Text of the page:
R&R In The FASTLANE 115

Research and Reviews in the Fastlane 600

Welcome to the 115th edition of Research and Reviews in the Fastlane. R&R in the Fastlane is a free resource that harnesses the power of social media to allow some of the best and brightest emergency medicine and critical care clinicians from all over the world tell us what they think is worth reading from the published literature.

This edition contains 6 recommended reads. The R&R Editorial Team includes Jeremy Fried, Nudrat Rashid, Soren Rudolph, Anand Swaminathan and, of course, Chris Nickson. Find more R&R in the Fastlane reviews in the : Overview; Archives and Contributors


This Edition’s R&R Hall of Famer

RR Hall of FAMER

Fassier T et al. Who Am I to Decide Whether This Person Is to Die Today? Physicians’ Life-or-Death Decisions for Elderly Critically Ill Patients at the Emergency Department-ICU Interface: A Qualitative Study. Ann Emerg Med 2015. PMID: 26619758

  • This fascinating piece of qualitative research is a rich and complex look at decision making performed by resuscitationists for the critically ill elderly patient. Specifically, the authors interviewed emergency physicians and intensivists at multiple sites in France, examining their decision making process regarding whether or not to further resuscitate elderly patients. We all know this is a complex process, with layers within layers of issues, and the authors do a commendable job of breaking them down. In a nutshell, the authors recommend that future educational strategies to improve decision making focus on: -the influence of cognitive/affective biases -physician conflicts -communication gaps between ED and ICU providers A worthwhile read for all of us who deal with this issue daily, and a good reminder of how to possibly better make these important decisions.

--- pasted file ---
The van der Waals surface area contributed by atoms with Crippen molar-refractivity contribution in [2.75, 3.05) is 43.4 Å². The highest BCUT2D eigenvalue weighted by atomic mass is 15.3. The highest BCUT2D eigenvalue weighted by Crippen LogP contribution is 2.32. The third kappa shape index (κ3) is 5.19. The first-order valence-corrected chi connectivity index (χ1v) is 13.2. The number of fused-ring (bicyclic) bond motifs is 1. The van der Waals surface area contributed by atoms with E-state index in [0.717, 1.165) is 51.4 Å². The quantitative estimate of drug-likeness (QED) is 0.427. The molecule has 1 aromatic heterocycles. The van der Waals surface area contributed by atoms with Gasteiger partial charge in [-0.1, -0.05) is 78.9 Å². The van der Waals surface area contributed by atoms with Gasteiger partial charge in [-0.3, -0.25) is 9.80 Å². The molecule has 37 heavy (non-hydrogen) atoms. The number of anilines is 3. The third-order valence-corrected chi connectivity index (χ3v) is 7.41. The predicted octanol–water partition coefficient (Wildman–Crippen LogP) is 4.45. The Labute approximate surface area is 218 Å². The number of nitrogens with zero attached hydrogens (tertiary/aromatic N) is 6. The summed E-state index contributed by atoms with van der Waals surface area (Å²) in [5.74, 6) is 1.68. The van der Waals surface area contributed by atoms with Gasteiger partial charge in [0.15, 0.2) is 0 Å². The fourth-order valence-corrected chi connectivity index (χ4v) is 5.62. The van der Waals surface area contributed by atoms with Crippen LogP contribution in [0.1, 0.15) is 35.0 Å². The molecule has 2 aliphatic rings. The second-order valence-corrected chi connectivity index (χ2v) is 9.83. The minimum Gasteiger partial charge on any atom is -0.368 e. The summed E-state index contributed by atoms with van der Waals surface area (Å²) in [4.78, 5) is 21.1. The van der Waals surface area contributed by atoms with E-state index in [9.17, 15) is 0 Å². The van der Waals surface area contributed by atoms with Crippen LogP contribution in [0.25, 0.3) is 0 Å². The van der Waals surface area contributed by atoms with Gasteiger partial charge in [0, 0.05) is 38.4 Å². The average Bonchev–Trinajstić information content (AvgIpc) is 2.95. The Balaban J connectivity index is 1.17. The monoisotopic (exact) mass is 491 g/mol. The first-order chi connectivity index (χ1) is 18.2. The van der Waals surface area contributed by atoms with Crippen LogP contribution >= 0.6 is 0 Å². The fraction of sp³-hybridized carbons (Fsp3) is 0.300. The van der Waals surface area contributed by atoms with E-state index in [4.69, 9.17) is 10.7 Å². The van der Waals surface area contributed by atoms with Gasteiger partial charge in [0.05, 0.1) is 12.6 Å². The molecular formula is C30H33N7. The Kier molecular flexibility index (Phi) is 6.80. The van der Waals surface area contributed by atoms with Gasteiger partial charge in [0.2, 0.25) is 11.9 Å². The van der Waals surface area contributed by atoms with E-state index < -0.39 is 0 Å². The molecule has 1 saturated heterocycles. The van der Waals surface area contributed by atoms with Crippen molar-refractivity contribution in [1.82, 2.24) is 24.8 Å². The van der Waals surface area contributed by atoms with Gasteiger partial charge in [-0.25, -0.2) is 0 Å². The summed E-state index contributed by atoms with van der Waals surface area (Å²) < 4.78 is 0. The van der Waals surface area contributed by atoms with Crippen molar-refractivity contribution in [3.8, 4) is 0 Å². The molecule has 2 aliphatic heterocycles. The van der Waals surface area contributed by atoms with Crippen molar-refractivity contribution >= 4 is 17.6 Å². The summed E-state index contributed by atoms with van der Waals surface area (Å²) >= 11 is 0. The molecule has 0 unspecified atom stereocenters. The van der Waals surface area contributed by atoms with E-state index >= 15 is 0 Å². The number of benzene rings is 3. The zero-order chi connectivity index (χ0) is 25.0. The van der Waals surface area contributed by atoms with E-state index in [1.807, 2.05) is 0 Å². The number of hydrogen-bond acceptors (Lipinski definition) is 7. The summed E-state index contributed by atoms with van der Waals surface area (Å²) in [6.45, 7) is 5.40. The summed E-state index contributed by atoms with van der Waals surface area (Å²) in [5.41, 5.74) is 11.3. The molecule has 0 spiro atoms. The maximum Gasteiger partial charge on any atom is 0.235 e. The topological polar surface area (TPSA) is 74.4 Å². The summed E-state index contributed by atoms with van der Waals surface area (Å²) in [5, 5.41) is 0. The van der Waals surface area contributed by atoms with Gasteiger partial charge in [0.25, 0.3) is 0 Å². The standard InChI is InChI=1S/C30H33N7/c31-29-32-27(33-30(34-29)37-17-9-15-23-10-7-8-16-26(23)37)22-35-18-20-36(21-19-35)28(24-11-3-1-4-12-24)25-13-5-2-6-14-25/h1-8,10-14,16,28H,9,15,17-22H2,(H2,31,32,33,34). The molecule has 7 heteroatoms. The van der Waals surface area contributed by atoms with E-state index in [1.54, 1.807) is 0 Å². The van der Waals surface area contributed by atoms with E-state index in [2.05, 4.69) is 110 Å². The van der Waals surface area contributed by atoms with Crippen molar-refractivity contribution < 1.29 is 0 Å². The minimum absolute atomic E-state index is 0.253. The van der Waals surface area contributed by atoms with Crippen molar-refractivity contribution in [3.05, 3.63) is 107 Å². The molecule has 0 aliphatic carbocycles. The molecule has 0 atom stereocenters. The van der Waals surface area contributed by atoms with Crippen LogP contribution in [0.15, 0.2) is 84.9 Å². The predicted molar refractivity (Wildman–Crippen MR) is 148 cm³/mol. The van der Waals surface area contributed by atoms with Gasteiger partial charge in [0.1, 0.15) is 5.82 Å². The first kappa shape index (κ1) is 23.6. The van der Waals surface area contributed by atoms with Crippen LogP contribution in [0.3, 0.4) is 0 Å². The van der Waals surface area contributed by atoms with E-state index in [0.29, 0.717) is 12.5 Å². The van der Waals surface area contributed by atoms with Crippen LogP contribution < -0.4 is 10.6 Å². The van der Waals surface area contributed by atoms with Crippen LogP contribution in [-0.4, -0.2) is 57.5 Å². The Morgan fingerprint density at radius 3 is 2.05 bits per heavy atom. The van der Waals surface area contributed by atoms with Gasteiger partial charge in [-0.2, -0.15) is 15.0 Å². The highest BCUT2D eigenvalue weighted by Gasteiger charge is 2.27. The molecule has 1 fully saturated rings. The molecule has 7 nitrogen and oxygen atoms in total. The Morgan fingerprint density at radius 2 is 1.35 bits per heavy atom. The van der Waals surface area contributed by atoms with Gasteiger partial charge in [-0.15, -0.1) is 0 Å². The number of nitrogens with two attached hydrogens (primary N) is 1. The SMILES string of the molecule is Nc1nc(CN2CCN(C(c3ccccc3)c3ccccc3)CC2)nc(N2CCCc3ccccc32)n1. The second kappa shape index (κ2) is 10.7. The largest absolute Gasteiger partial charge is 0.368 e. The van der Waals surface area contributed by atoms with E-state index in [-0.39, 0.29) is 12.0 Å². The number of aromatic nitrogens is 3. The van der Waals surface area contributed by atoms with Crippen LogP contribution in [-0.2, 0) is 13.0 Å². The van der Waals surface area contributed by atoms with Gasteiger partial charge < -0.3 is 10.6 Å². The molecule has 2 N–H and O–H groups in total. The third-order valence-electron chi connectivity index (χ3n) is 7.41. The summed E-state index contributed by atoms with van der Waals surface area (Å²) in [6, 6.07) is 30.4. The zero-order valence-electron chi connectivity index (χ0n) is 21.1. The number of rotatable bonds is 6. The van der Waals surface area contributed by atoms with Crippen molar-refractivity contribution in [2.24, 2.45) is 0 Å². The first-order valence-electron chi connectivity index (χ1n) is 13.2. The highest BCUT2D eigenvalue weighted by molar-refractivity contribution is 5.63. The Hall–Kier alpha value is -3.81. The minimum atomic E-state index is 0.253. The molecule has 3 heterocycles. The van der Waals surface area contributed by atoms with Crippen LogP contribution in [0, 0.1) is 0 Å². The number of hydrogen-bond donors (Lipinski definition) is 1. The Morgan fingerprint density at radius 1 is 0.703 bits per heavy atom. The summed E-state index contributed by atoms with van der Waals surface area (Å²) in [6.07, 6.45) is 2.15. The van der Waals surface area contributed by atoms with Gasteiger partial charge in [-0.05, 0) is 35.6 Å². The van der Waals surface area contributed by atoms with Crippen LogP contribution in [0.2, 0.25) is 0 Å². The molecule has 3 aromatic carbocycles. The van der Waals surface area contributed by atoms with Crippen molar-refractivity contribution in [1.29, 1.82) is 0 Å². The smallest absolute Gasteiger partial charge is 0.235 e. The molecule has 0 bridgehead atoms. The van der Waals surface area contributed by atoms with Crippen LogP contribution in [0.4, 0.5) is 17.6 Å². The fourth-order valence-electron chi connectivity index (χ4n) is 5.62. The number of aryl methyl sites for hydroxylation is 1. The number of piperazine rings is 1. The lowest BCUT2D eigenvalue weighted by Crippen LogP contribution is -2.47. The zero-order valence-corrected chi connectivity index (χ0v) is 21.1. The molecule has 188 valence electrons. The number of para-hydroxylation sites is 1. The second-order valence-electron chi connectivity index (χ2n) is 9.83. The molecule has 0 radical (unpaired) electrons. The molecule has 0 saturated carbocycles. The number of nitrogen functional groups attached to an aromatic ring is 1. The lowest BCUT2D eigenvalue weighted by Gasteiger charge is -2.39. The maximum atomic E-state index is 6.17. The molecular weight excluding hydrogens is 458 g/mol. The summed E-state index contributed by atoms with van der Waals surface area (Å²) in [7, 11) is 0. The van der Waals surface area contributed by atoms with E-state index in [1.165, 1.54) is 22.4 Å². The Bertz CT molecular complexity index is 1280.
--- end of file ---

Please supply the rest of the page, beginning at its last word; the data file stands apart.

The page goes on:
• Recommended by: Jeremy Fried

RR HOT STUFF

Bellezzo JM et al. Emergency physician-initiated extracorporeal cardiopulmonary resuscitation. Resuscitation 2012;83: 966-970. PMID: 22306260

  • There is growing interest in veno-arterial extracorporeal membrane oxygenation (VA ECMO), also called extracorporeal cardiopulmonary resuscitation (ECPR), amongst emergency physicians. It is considered in cases of refractory cardiopulmonary failure, including cardiac arrest after massive MI. This is a small retrospective observational study serving as proof of concept that ECMO can be initiated by emergency physicians in a highly selected group of patients.
  • Recommended by:  Meghan Spyres

RR Game Changer

Guliani S et al. Central aortic wire confirmation for emergent endovascular procedures. J Trauma Acute Care Surg 2015; 79(4):549-554. PMID: 26402527

  • Resuscitative Endovascular Balloon Occlusion of the Aorta (REBOA) is increasingly popular as a replacement for the morbid resuscitative thoracotomy in trauma. Confirmation of guidewire placement can be difficult in some settings as it requires fluoroscopy or x-ray. This pilot study looked at the successful identification of guidewire using ultrasound. In this study, these were patients undergoing angiography, not REBOA, but found that ultrasound works. Surgeons correctly identified the guidewire in 97/100 and 98/100 cases in sagittal and transverse reviews, respectively. Ultrasound to confirm guidewire placement? Seems reasonable.